Listening to fundraising calls gives you one other distinct advantage- hearing what your donors are saying. The specific objections and feedback offered by donors provides you with insight that you might not normally have. You’ll hear a wide range of feedback- from programming preferences to thoughts on your other fundraising efforts. Listen carefully. If you hear responses or objections that are not addressed in the script, work with your campaign manager to make necessary changes.
Want an even better way to evaluate the calls that are being made on your organization’s behalf? Experience them for yourself by seeding the list. “Seeding a list” involves adding records into a calling file with the purpose of assessing the quality of the calls being made. Add yourself and consider asking one or two colleagues if they would be willing to receive calls. You can then compare experiences and provide feedback to your telemarketing firm.
Remember the reports we talked about earlier? Those numbers might look good on paper, but all that matters is the fulfilled dollars. The true return on your investment won’t be realized until the pledges have had time to fulfill – 3 or 4 months following the end of the campaign. Typically, you should expect a fulfillment rate in the 70-80% range. Anything lower than that indicates room for improvement.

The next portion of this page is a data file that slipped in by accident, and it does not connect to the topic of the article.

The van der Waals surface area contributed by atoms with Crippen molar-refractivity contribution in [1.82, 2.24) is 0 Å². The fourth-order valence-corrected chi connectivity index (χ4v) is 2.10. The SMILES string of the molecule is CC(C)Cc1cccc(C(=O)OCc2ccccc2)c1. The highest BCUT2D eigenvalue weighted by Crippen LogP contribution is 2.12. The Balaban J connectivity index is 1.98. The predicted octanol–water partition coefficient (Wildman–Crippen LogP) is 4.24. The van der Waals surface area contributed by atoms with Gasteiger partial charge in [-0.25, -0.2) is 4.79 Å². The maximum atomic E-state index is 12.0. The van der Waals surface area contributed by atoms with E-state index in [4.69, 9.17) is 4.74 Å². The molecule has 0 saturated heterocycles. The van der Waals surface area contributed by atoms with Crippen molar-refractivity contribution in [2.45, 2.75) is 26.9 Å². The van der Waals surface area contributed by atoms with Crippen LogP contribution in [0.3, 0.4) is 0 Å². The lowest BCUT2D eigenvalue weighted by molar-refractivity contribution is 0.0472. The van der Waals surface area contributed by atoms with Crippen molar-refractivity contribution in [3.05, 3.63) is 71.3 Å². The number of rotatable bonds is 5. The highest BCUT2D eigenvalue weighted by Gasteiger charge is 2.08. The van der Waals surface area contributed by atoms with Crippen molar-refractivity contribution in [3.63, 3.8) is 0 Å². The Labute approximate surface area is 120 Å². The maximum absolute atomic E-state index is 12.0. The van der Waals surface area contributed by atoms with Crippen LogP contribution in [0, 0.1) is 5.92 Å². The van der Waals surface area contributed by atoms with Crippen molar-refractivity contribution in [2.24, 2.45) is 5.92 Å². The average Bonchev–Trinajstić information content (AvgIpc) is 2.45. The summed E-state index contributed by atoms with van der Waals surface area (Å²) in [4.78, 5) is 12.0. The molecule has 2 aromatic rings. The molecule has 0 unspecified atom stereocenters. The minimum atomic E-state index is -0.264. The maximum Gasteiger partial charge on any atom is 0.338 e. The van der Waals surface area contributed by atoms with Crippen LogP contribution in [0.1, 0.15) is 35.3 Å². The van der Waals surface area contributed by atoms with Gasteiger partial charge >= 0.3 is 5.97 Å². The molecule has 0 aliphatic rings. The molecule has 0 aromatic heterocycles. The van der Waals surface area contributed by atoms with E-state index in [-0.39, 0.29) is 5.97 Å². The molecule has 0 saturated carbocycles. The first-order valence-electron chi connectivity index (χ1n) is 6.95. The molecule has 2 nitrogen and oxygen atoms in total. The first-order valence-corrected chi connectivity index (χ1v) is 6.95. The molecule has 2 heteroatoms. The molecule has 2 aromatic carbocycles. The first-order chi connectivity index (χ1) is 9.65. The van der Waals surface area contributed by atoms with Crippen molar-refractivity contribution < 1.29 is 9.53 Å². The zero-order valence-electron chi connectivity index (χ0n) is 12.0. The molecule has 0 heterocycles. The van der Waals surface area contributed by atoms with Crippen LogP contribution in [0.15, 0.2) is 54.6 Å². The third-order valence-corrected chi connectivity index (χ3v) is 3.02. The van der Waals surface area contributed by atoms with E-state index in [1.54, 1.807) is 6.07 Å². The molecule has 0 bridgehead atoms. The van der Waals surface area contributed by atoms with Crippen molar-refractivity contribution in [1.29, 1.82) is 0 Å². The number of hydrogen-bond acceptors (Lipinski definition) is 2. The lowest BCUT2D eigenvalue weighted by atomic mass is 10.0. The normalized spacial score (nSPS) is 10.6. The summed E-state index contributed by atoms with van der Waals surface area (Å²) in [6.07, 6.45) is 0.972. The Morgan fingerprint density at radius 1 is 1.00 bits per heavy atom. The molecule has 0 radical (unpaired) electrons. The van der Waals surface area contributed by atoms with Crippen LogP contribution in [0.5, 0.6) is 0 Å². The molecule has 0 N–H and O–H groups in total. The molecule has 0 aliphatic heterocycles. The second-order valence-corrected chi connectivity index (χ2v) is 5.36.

So who is responsible for the fulfillment numbers? Ultimately, the responsibility lies with the telemarketing firm. Good fulfillment starts with great fundraising calls – urgency, firm commitments, and a clear meeting of the minds. However, don’t forget about the critical importance of timely reminders. For donors who indicate they would like to pay by check, a pledge form and return envelope should go out in the mail by the next business day, at the latest. After that, donors who do not fulfill their pledge should receive (at a minimum) two more reminders, each timed about a month apart. Of course, you may find that additional reminders are still a cost-effective way to maximize fulfillment.
Some telemarketing firms send the reminders as part of the service they offer. If your vendor is sending the reminders, be sure to get them the paid files timely and verify that they sent the reminders on schedule. Some non-profits prefer to mail reminders directly. In either case, make sure it happens. Otherwise, you’re leaving money on the table.
One of the best ways to hold your fundraising company accountable is to periodically conduct A/B testing (also known as split testing). This involves sending a similar list to two or more vendors and then comparing the metrics upon completion of the campaign’s fulfillment cycle.